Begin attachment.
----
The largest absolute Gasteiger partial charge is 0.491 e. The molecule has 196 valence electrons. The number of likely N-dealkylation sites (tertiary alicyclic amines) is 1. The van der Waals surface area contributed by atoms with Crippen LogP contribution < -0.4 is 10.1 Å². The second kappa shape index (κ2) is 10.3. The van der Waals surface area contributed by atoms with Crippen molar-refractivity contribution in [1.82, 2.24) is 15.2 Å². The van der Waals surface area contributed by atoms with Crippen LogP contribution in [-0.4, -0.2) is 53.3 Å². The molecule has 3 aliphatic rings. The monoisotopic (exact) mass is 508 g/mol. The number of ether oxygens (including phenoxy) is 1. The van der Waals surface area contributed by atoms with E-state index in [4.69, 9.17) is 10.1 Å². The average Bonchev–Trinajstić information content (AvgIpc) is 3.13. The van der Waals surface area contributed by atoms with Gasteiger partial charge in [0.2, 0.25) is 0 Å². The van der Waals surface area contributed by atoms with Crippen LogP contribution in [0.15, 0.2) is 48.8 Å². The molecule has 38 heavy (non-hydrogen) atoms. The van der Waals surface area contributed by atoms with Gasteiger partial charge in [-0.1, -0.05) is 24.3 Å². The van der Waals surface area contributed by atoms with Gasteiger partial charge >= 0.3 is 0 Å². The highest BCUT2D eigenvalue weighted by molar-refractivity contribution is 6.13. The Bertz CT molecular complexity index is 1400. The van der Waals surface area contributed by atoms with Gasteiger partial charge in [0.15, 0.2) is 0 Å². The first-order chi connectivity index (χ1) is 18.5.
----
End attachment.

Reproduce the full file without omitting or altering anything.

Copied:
The largest absolute Gasteiger partial charge is 0.491 e. The molecule has 196 valence electrons. The number of likely N-dealkylation sites (tertiary alicyclic amines) is 1. The van der Waals surface area contributed by atoms with Crippen LogP contribution < -0.4 is 10.1 Å². The second kappa shape index (κ2) is 10.3. The van der Waals surface area contributed by atoms with Crippen molar-refractivity contribution in [1.82, 2.24) is 15.2 Å². The van der Waals surface area contributed by atoms with Crippen LogP contribution in [-0.4, -0.2) is 53.3 Å². The molecule has 3 aliphatic rings. The monoisotopic (exact) mass is 508 g/mol. The number of ether oxygens (including phenoxy) is 1. The van der Waals surface area contributed by atoms with E-state index in [4.69, 9.17) is 10.1 Å². The average Bonchev–Trinajstić information content (AvgIpc) is 3.13. The van der Waals surface area contributed by atoms with Gasteiger partial charge in [0.2, 0.25) is 0 Å². The van der Waals surface area contributed by atoms with Crippen LogP contribution in [0.15, 0.2) is 48.8 Å². The molecule has 38 heavy (non-hydrogen) atoms. The van der Waals surface area contributed by atoms with Gasteiger partial charge in [-0.1, -0.05) is 24.3 Å². The van der Waals surface area contributed by atoms with Gasteiger partial charge >= 0.3 is 0 Å². The highest BCUT2D eigenvalue weighted by molar-refractivity contribution is 6.13. The Bertz CT molecular complexity index is 1400. The van der Waals surface area contributed by atoms with Gasteiger partial charge in [0.15, 0.2) is 0 Å². The first-order chi connectivity index (χ1) is 18.5.